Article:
April 15, 2012 6 Comments
Flipping the College Classroom
For the past century, and probably for centuries before that, the typical classroom learning experience on just about every college campus in the world has remained the same. Oh sure, we’ve got PowerBooks and Power Point and lots of technological gizmos these days, but in most classrooms it’s the same as it ever was. The faculty member – the Sage on the Stage – lectures while the students listen and take notes.
But oh how things have changed. When I first started teaching my biggest problem was keeping an eye on students who were passing notes back and forth. Now, it’s “Teacher vs. Twitter” as I am competing with Facebook, Google+, iPhones, iPads, Angry Birds and more. The distraction factor is not even the worst part; it’s a true fact that just about everything I have to say in a three-hour lecture can be found via a three-second search on every student’s personal favorite electronic gizmo, sitting right there in their hand.
Perhaps it is time for the classroom to change.
Lesson Plans in the Lurch.
To explain how the classroom can change, we first need to understand the learning process. To put it quite simply, there are two parts to the learning process: transmission and assimilation. In a typical college classroom, transmission takes place as a professor lectures and students take notes. Transmission also occurs during reading, although getting the students to actually read the textbook is a challenge unto itself, and one that perhaps I should address at another time.
The second part of learning, assimilation, generally occurs outside a typical classroom as the student does homework, lab work, studies his notes, or takes part in a cooperative learning project.
If we refer back to the Learning Taxonomy of Benjamin Bloom, we can see that “transmission” involves the lower order level thinking skills of knowledge and understanding, while “assimilation” involves the higher order thinking skills of application, analysis, creation (synthesis) and evaluation. In layman’s terms, “real” learning occurs outside the traditional classroom.
The big issue with this traditional model is that as the student’s cognitive load increases, the availability of help, in the form of the professor, decreases. This model is reversed in a flipped classroom, where (to put it very, very simply) transmission occurs before class, and assimilation takes place during class, with the aid and help of the instructor.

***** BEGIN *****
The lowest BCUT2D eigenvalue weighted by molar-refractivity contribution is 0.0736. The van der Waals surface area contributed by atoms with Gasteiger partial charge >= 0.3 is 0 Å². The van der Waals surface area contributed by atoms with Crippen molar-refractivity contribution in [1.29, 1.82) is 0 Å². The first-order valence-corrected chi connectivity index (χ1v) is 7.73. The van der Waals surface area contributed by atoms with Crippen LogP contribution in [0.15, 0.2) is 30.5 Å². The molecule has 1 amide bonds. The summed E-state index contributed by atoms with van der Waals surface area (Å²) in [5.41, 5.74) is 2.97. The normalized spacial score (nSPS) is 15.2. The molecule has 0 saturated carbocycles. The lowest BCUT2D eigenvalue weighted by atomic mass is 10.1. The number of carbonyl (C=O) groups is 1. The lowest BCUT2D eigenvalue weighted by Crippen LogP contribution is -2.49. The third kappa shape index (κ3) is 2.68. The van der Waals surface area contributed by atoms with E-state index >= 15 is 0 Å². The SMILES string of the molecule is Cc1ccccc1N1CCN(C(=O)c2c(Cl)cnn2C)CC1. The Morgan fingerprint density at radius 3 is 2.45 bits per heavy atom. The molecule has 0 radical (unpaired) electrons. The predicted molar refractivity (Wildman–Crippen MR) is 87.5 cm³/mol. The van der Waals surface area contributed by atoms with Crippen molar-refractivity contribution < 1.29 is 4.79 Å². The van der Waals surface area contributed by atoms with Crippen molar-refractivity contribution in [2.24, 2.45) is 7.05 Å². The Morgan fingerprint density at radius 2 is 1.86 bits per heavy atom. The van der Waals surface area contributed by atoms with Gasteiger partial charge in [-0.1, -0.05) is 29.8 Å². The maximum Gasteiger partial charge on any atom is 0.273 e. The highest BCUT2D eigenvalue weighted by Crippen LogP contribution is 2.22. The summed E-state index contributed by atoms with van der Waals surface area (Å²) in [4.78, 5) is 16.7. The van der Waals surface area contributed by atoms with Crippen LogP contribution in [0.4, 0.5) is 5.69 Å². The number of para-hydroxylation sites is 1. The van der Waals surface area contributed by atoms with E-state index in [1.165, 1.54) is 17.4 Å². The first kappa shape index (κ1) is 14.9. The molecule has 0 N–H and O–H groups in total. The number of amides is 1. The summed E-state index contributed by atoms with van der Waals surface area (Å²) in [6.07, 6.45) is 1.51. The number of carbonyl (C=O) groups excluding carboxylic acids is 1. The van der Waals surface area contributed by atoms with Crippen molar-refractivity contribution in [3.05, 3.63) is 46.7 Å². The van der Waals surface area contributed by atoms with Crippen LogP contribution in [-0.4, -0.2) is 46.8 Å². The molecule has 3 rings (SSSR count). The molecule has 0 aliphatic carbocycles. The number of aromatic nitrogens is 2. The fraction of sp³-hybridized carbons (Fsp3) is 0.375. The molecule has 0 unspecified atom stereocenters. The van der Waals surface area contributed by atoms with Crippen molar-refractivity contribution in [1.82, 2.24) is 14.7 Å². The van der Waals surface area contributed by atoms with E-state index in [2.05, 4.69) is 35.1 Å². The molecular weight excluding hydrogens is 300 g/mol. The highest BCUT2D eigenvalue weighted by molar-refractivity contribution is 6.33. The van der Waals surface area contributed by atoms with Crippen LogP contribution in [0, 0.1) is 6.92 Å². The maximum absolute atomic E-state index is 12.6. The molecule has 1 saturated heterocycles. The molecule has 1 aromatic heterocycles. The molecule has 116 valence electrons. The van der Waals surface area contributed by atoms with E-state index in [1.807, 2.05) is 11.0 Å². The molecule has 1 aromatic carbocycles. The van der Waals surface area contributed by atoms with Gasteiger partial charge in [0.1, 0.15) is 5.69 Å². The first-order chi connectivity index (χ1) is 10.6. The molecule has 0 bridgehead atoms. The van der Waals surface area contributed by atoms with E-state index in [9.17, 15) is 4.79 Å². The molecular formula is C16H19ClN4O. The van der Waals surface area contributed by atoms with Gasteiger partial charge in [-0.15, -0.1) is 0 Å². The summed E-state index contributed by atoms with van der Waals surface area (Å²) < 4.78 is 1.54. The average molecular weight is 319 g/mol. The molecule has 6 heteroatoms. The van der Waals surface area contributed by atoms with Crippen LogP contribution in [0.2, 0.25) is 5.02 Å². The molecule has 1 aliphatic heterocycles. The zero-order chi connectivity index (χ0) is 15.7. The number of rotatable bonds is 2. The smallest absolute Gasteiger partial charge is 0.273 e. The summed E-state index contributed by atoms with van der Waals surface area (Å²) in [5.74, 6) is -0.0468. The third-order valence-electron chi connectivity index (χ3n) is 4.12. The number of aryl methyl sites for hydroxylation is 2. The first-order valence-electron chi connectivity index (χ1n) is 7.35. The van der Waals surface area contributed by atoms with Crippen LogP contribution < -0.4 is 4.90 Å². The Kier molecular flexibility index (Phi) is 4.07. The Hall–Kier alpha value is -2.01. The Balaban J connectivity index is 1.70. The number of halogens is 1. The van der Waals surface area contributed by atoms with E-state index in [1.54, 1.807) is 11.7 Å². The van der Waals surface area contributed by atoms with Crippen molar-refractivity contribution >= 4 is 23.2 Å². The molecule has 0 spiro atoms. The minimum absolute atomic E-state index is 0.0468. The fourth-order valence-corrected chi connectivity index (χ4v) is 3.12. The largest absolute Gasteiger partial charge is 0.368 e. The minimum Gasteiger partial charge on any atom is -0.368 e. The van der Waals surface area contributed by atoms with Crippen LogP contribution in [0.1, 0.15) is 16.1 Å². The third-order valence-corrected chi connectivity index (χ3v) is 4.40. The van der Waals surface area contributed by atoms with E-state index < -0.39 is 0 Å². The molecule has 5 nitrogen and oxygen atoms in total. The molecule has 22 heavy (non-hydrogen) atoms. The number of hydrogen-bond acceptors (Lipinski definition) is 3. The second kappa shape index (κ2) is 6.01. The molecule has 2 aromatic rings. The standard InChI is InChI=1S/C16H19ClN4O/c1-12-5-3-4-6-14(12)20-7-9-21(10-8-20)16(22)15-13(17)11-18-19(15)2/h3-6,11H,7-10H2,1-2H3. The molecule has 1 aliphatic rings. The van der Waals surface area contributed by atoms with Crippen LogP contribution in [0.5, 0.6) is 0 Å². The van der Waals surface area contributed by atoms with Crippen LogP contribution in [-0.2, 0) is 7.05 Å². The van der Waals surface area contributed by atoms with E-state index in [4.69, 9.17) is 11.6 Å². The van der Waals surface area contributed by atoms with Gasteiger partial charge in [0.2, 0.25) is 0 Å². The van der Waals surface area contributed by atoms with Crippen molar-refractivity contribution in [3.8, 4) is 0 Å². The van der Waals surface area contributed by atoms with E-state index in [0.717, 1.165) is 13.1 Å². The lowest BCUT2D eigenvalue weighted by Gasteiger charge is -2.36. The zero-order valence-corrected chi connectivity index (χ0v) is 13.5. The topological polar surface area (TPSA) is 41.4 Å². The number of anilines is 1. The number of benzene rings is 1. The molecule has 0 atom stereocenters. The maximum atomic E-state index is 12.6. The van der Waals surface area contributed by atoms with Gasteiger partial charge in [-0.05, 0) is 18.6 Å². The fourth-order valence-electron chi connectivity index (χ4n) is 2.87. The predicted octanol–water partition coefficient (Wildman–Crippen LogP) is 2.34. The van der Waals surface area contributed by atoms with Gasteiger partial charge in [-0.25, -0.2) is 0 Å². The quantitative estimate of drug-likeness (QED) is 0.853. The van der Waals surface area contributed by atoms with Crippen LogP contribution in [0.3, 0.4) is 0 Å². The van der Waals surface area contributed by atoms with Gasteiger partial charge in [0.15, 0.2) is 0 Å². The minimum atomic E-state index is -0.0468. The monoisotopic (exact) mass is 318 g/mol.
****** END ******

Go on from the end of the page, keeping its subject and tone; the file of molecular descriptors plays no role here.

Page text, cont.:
The very technology that is causing widespread student distraction during class in the first place can be put to use in asking students to view a video of a lecture before class. Students can be assigned lectures to view via Youtube, iTunes or other media, and may be required to be involved in online chats or forum discussions. At its most basic, transmission before class can take the form of a good, old-fashioned text book reading assignment.
Obviously, an excellent text book, a series of recorded lectures, and a reliable delivery system are pre-requisites for flipping the classroom. In addition, guided practice for basic knowledge and skills such as take-home or online quizzes or other types of homework should also be included and required as a “ticket for entry” into class. Flipping a classroom just doesn’t work if the students don’t read, view, or do their assignments before class.
Instead of a lecture, the flipped classroom is used to reinforce, practice, and analyze the subject matter at hand through the use of a bank of interesting, challenging in-class assignments intended to assist in the assimilation phase of learning. In other words, you do your homework in class, where the teacher can watch over and guide you. Class time can also be used for debate, demonstration, discussion, and review of specific concepts.
Any instructor who has ever overseen a learning lab or a group project knows that directing activity in a classroom can be far more demanding than lecturing. Careful management and acute attention is demanded on a minute-by-minute basis in a flipped classroom, lest your well thought-out learning session turn into a group nap, a gossip session, or a brawl. (You professors know exactly what I mean.)
No one is saying that this type of teaching is easy. You are very likely to encounter student resistance, at least at first. As a matter of fact, you should count on the fact that classes taught in this manner will be fraught with skeptical students for the first few weeks. Even students that say they play on Facebook all throughout class because the professor is boring are still likely to resist this alternative format as they are used to a class that requires very little in terms of effort, participation, and engagement. Unfortunately, the ubiquitousness of the lecture format of teaching has bred a generation of students that are content to “zone out” for a few hours a day during class.
Student accountability is another issue. I’ve been in plenty of classrooms where it’s obvious the students didn’t do any of the assigned readings. I even had one student explain that he didn’t bother opening the book because “I did such a good job of teaching it.” (What do you say to that?) Accountability, such as readiness assessments done individually or in teams should be woven into the curriculum. However, the overriding hope for this method is that students will actually be better prepared for class because the materials are more engaging and they know that the class will be structured around the information assigned in advance.
Finally, this idea is not ideal for all disciplines, all subject matters, or even all the days in one particular course. I’ve found it works very well on about half of the days of my classes, and students need to know exactly what days to expect a flipped class.
What do you think…can you flip your college classroom?
The Bubbly Professor is “Miss Jane” Nickles of Austin, Texas